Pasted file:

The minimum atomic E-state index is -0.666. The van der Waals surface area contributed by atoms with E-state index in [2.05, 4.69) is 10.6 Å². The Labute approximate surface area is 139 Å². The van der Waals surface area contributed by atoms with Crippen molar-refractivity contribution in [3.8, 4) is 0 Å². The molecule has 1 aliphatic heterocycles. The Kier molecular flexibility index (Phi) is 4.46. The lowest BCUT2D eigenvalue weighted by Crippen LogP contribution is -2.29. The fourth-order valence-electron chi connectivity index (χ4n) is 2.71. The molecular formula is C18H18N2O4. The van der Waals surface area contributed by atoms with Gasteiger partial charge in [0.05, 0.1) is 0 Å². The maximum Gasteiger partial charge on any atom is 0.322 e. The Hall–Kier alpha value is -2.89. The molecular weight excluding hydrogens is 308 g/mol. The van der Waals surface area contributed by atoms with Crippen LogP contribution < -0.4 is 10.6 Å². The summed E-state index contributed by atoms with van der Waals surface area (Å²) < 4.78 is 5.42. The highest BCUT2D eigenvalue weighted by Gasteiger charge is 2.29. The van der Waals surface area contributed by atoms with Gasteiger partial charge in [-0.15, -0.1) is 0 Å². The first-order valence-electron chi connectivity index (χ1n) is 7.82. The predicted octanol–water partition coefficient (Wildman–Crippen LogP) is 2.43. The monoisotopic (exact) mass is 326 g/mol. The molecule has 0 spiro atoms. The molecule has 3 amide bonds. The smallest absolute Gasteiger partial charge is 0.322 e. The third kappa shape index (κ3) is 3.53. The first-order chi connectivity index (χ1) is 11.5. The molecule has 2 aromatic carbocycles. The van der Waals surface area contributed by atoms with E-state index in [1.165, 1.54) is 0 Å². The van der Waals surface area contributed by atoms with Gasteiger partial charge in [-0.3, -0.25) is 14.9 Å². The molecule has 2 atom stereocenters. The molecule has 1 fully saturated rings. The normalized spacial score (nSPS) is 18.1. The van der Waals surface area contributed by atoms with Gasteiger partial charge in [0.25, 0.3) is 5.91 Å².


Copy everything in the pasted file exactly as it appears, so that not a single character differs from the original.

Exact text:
The minimum atomic E-state index is -0.666. The van der Waals surface area contributed by atoms with E-state index in [2.05, 4.69) is 10.6 Å². The Labute approximate surface area is 139 Å². The van der Waals surface area contributed by atoms with Crippen molar-refractivity contribution in [3.8, 4) is 0 Å². The molecule has 1 aliphatic heterocycles. The Kier molecular flexibility index (Phi) is 4.46. The lowest BCUT2D eigenvalue weighted by Crippen LogP contribution is -2.29. The fourth-order valence-electron chi connectivity index (χ4n) is 2.71. The molecular formula is C18H18N2O4. The van der Waals surface area contributed by atoms with Gasteiger partial charge in [0.05, 0.1) is 0 Å². The maximum Gasteiger partial charge on any atom is 0.322 e. The Hall–Kier alpha value is -2.89. The molecular weight excluding hydrogens is 308 g/mol. The van der Waals surface area contributed by atoms with Crippen LogP contribution < -0.4 is 10.6 Å². The summed E-state index contributed by atoms with van der Waals surface area (Å²) < 4.78 is 5.42. The highest BCUT2D eigenvalue weighted by Gasteiger charge is 2.29. The van der Waals surface area contributed by atoms with Gasteiger partial charge in [-0.15, -0.1) is 0 Å². The first-order valence-electron chi connectivity index (χ1n) is 7.82. The predicted octanol–water partition coefficient (Wildman–Crippen LogP) is 2.43. The monoisotopic (exact) mass is 326 g/mol. The molecule has 0 spiro atoms. The molecule has 3 amide bonds. The smallest absolute Gasteiger partial charge is 0.322 e. The third kappa shape index (κ3) is 3.53. The first-order chi connectivity index (χ1) is 11.5. The molecule has 2 aromatic carbocycles. The van der Waals surface area contributed by atoms with E-state index in [1.165, 1.54) is 0 Å². The van der Waals surface area contributed by atoms with Gasteiger partial charge in [-0.3, -0.25) is 14.9 Å². The molecule has 2 atom stereocenters. The molecule has 1 fully saturated rings. The normalized spacial score (nSPS) is 18.1. The van der Waals surface area contributed by atoms with Gasteiger partial charge in [0.25, 0.3) is 5.91 Å².